From Norway to Nunavut: Arctic fox stuns scientists with 3,500-kilometre journey

This Arctic fox migrated over sea ice from Norway to Canada at a pace scientists had not previously documented. Elise Stømseng/Norwegian Polar Institute/@NorskPolar

Barely one year old, an Arctic fox has likely set a record for its species, trekking more than 3,500 kilometres from Norway to Canada in just 76 days.

The fox’s great adventure started in Spitsbergen, a large island in Norway’s Svalbard archipelago, on March 26, 2018. Norwegian researchers followed the young female fox, fitted with a tracking device, as it travelled across masses of sea ice at an uncanny rate of speed.

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The fox clocked 1,512 kilometres in 21 days and arrived in Greenland on April 16. Her journey brought her to Ellesmere Island, Nunavut, in time for Canada Day on July 1, 2018.

The researchers believe the Arctic fox’s journey is one of the longest ever recorded.

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The results left scientists wide-eyed — and skeptical.

“We first did not believe it was true,” researcher Eva Fuglei said. “We just had to keep up with what the fox did.”

The route the fox took over 76 days from Norway to Canada is depicted on this map. (Source: Polar Research/Norwegian Polar Institute). Source: Polar Research/NINA

Fuglei said she thought maybe the fox had died or made its way onto a boat, causing the satellite data to seem skewed.

But “there are no boats in that area” deep in the ice, Fuglei said.

Fuglei and researchers from the Norwegian Institute for Nature Research broke down the fox’s journey in a research paper titled “One female’s long run across sea ice.”

In it, they said the Arctic fox species has “exceptional mobility and endurance,” especially in polar environments, and that while migration was expected, it was her speed of travel that astonished them.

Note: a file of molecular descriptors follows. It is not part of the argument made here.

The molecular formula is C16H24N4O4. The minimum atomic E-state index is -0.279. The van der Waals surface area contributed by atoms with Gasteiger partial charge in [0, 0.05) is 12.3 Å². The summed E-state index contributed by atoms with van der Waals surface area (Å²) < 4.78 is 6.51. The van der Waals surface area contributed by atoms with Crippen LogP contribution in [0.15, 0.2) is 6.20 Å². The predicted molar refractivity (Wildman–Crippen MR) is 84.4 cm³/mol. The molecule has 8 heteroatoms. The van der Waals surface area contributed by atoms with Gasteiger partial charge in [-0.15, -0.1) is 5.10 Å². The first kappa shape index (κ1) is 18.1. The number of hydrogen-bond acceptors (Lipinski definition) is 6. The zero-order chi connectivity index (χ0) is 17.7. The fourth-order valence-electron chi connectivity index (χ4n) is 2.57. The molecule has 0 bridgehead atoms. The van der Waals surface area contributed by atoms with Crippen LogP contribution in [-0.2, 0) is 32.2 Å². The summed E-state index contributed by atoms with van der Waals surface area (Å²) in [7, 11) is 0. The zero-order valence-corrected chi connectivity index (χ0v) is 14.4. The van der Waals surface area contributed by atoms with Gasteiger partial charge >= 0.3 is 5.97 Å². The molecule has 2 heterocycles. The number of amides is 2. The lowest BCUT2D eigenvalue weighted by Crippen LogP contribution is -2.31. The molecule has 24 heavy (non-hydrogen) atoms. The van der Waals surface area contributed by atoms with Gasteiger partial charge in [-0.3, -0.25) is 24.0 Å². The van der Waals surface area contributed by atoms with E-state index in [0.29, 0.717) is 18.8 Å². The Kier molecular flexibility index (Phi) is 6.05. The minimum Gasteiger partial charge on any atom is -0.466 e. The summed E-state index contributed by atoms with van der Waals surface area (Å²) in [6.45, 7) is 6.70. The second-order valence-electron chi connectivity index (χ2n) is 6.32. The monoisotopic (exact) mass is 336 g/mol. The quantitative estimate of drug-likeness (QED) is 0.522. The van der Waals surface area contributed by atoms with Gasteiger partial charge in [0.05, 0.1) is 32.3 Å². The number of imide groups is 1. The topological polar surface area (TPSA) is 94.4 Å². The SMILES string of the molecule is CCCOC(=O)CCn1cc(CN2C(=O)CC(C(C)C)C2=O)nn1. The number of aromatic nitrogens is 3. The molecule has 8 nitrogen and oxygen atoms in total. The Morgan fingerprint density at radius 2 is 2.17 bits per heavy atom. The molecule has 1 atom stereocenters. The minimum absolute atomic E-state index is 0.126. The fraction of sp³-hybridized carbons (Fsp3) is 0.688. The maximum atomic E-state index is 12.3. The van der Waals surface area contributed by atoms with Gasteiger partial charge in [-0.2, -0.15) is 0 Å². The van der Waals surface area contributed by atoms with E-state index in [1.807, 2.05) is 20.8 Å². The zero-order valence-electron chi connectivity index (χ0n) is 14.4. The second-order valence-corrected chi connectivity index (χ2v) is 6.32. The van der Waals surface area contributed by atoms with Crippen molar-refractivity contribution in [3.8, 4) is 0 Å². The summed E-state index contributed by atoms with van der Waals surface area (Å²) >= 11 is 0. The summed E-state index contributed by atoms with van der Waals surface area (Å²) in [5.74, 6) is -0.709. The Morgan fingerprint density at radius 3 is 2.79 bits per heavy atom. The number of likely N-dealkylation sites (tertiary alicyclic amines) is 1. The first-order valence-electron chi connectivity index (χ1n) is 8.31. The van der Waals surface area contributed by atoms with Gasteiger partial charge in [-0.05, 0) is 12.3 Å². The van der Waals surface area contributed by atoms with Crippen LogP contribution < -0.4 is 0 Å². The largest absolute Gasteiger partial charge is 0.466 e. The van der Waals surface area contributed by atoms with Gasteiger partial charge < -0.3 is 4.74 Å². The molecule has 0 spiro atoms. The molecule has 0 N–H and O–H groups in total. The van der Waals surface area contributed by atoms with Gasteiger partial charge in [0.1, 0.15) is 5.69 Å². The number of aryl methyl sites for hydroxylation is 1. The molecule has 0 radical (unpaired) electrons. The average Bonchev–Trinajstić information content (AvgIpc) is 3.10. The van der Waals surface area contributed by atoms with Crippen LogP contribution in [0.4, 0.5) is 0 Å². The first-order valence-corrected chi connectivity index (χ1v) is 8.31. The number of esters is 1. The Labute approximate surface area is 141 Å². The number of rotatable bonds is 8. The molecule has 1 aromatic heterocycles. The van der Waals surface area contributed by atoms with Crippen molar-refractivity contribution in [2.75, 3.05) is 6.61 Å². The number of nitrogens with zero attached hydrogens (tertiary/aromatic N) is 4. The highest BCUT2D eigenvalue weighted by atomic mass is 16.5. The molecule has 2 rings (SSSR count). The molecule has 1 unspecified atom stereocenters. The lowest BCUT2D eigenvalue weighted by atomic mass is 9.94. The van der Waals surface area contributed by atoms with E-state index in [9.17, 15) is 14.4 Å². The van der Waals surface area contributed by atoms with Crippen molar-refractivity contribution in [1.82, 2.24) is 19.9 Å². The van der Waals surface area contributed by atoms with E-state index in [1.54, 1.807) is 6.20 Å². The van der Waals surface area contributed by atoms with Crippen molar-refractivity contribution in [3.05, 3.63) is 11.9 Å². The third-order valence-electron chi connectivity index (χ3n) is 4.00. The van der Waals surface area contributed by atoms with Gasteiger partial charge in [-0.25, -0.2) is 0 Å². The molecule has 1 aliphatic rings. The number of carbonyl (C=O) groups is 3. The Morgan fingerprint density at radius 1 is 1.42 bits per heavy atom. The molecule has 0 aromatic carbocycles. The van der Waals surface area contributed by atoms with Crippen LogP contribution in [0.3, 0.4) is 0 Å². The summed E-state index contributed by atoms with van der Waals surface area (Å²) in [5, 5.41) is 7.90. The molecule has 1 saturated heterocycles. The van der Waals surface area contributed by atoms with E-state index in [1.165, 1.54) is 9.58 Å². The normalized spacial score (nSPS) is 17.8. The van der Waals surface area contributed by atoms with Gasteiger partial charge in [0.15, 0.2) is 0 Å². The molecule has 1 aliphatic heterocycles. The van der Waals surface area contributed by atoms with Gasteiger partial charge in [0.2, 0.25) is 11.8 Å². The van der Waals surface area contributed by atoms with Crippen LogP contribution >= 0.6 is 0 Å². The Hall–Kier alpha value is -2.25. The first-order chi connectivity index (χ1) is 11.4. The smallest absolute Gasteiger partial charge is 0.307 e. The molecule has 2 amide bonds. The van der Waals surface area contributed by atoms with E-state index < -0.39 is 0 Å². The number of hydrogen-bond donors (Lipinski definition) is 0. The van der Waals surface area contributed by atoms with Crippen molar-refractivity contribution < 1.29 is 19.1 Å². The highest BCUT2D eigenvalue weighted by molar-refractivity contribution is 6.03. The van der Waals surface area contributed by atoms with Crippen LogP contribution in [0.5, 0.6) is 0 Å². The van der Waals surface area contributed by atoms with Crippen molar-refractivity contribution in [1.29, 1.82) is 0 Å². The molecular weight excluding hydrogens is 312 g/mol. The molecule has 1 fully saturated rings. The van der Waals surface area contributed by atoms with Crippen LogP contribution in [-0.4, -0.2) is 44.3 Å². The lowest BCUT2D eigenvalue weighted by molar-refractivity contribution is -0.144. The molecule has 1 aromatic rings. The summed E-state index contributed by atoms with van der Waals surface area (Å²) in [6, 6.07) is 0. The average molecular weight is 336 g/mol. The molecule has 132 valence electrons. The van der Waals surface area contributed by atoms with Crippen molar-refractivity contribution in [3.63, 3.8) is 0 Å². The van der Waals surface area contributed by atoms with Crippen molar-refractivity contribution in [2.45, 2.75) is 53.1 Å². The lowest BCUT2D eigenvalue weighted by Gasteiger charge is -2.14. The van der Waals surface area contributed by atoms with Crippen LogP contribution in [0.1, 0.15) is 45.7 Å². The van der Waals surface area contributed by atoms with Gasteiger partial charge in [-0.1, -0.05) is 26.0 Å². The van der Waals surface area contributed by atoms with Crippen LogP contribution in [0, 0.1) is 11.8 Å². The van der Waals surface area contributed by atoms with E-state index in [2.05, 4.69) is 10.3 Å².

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Roaming across icy terrain, the fox moved an average of 46.3 kilometres per day. The most it travelled in a single day was 155 kilometres across an ice sheet in Greenland.

“This is the fastest movement rate recorded for this species,” the paper reads.

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It did, however, slow down on two occasions — travelling less than 10 kilometres per day — possibly due to tough land, weather or hunting opportunities, the scientists said.

The fox likely survived on “marine food resources,” like seabirds, before settling on Ellesmere Island. There, she feasted on lemmings, a small Arctic rodent.

The institute said the switch in food source shows the fox’s ability to adapt to other ecosystems.

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“This shows what capacity this little animal can have,” Fuglei told Norwegian news outlet NRK.

As for why the little fox made the trip, scientists have no easy answer.

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The ice was “crucial” for the fox to take the spanning journey, according to researchers, which raises concerns about what may happen to the species as sea ice melts and patterns change.

Norway’s climate and environment minister pointed the finger at climate change.

“This is another example of how important sea ice is to wildlife in the Arctic,” Ola Elvestuen told the institute.

“The warming in the north is frighteningly fast. We must cut emissions quickly to prevent the sea ice from disappearing all summer.”

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The Arctic has shown consistent and steady warming and ice melt over the years. Greenland’s melt season began on May 3 this year — the earliest on record in a database that stretches back to 1980.

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While the study of ice melt in the Arctic is ongoing, the tracking of this particular fox stopped short this year. The satellite transmitter attached to the young fox stopped working in February.

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